|Team: Seattle Mariners||Opening Day: March 27, 1976|
|Capacity: 59,166||Dimensions: LF 315 CF 405 RF 315 (1977) LF 331 CF 405 RF 312 (1991)|
|Surface: Astroturf||Architect: Naramore, Skilling and Praeger|
|Cost: $67 million||First Mariners Game: April 6, 1977|
|Owner: King County||Last Mariners Game: June 27, 1999|
|Imploded: March 26, 2000|
The multi-purpose 660' diameter, 250' tall, Kingdome, opened with a soccer match on April 9, 1976. Although the seating was designed for football, and was home of the Seahawks, the stadium also hosted professional baseball (obviously), and professional basketball with the Super Sonics. In fact, this stadium is the only stadium to host the MLB All Star Game, in 1979, the NLF Pro Bowl in 1977, and the NBA's All Star Game in 1987.
This park has not played host to a whole lot of exciting baseball history. In fact, the team's first sellout came in 1990, when Ken Griffey and Ken Griffey, Jr. took the field together, to become the first father - son tandem to play together in baseball history. Four ceiling tiles fell in 1994, forcing the Mariners to play their remaining home games in the strike-shortened season on the road. The speakers played somewhat of a role during games. Some balls that should have been homers were caught, other balls that were supposed to be caught were not, and some balls went up and never came down. A large amount of air condition units, 42 to be exact, kept a ton of balls from flying out of here. The 23 foot high wall in right was called the Walla Walla.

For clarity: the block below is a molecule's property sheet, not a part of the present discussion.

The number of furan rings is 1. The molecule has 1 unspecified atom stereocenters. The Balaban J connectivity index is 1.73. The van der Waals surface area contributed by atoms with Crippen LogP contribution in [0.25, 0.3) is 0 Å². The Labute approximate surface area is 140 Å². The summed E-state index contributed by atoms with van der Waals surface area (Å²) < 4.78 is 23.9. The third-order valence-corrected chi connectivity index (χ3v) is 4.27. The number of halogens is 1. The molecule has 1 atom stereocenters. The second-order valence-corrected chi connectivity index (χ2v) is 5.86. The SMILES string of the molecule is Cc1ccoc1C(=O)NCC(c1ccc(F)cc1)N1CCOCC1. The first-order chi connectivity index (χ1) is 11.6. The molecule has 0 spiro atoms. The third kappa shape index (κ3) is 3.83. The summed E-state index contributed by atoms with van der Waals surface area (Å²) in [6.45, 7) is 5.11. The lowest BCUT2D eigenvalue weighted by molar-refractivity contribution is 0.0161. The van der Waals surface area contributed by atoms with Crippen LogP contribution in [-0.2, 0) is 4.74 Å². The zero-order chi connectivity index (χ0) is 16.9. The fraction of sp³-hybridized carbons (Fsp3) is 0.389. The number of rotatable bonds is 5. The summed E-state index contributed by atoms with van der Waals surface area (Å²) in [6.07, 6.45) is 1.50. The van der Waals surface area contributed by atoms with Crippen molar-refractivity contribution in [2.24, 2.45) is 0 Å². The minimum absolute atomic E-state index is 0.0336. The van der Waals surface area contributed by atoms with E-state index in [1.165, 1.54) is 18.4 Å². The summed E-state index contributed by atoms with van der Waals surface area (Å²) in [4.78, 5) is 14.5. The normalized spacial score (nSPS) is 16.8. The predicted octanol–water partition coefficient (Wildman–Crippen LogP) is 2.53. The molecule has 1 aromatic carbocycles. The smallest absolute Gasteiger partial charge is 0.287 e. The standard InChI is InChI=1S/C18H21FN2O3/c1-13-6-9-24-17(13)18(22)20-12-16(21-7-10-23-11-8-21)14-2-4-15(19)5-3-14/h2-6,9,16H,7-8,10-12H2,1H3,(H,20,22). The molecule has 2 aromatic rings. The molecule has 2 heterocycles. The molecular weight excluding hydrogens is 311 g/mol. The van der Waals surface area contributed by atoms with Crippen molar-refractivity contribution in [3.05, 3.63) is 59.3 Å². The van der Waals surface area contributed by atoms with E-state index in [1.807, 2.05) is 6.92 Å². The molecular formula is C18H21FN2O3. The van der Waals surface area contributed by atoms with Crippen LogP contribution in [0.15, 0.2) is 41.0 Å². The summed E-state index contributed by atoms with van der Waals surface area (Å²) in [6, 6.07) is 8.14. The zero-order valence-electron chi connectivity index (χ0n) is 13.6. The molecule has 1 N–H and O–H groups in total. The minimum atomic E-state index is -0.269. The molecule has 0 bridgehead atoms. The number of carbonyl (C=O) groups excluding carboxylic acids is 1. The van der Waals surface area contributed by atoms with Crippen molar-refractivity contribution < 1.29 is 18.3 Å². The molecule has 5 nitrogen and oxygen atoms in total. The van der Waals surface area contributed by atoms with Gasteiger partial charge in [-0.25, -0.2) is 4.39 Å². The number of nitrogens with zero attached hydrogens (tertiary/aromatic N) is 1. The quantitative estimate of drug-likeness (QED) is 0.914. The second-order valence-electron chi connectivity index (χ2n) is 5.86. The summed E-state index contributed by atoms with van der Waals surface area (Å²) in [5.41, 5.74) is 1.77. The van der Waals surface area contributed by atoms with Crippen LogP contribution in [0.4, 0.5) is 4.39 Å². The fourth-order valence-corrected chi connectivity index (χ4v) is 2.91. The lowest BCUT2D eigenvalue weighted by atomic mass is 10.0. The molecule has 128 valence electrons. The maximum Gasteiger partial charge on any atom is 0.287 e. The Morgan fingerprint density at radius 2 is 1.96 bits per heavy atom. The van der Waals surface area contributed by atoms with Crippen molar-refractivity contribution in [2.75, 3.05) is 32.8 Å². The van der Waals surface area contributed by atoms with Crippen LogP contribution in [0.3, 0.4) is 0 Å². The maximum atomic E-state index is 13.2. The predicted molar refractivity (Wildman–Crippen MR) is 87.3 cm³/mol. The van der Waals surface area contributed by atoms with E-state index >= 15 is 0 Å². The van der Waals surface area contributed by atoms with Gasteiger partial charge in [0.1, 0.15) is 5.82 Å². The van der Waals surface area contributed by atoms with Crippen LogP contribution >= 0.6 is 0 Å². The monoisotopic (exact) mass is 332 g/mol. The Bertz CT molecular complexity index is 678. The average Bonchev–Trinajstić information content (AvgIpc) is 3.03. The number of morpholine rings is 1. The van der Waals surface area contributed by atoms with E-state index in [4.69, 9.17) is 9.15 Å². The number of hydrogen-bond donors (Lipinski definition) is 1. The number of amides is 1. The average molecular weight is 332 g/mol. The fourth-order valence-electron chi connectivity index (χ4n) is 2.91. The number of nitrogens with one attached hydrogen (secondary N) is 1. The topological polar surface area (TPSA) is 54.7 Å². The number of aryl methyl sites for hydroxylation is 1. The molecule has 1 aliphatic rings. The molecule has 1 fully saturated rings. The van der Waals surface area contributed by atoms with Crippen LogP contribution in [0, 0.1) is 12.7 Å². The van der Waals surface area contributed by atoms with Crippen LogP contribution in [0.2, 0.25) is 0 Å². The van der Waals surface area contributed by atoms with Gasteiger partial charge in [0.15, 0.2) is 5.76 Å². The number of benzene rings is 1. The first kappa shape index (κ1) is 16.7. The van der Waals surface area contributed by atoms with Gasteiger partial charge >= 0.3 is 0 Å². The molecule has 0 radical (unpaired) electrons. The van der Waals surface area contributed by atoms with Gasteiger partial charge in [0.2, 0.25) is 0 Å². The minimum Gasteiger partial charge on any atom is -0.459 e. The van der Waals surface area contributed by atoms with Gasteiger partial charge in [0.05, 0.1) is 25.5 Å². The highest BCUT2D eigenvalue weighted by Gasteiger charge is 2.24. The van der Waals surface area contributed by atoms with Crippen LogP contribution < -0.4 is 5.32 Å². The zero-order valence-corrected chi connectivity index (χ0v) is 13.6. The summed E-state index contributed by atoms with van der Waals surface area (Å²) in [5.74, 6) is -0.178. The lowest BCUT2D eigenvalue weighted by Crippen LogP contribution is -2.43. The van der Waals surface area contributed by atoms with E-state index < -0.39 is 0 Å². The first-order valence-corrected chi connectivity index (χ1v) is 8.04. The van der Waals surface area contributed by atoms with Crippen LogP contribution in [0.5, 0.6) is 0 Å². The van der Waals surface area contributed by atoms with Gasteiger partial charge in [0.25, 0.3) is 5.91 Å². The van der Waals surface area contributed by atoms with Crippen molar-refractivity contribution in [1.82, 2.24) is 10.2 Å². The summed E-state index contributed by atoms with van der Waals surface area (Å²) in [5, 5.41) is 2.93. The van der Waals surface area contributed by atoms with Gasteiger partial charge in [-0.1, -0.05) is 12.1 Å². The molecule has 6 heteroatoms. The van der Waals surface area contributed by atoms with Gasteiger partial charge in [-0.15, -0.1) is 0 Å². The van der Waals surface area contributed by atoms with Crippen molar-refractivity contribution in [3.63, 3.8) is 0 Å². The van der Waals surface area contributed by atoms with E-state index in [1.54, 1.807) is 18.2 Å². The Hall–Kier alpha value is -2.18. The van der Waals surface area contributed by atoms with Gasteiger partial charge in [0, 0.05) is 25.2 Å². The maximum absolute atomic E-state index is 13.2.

© 2007-17 Paul Healey. Field picture © Mike Brooker, used without permission. Dome picture is in public domain.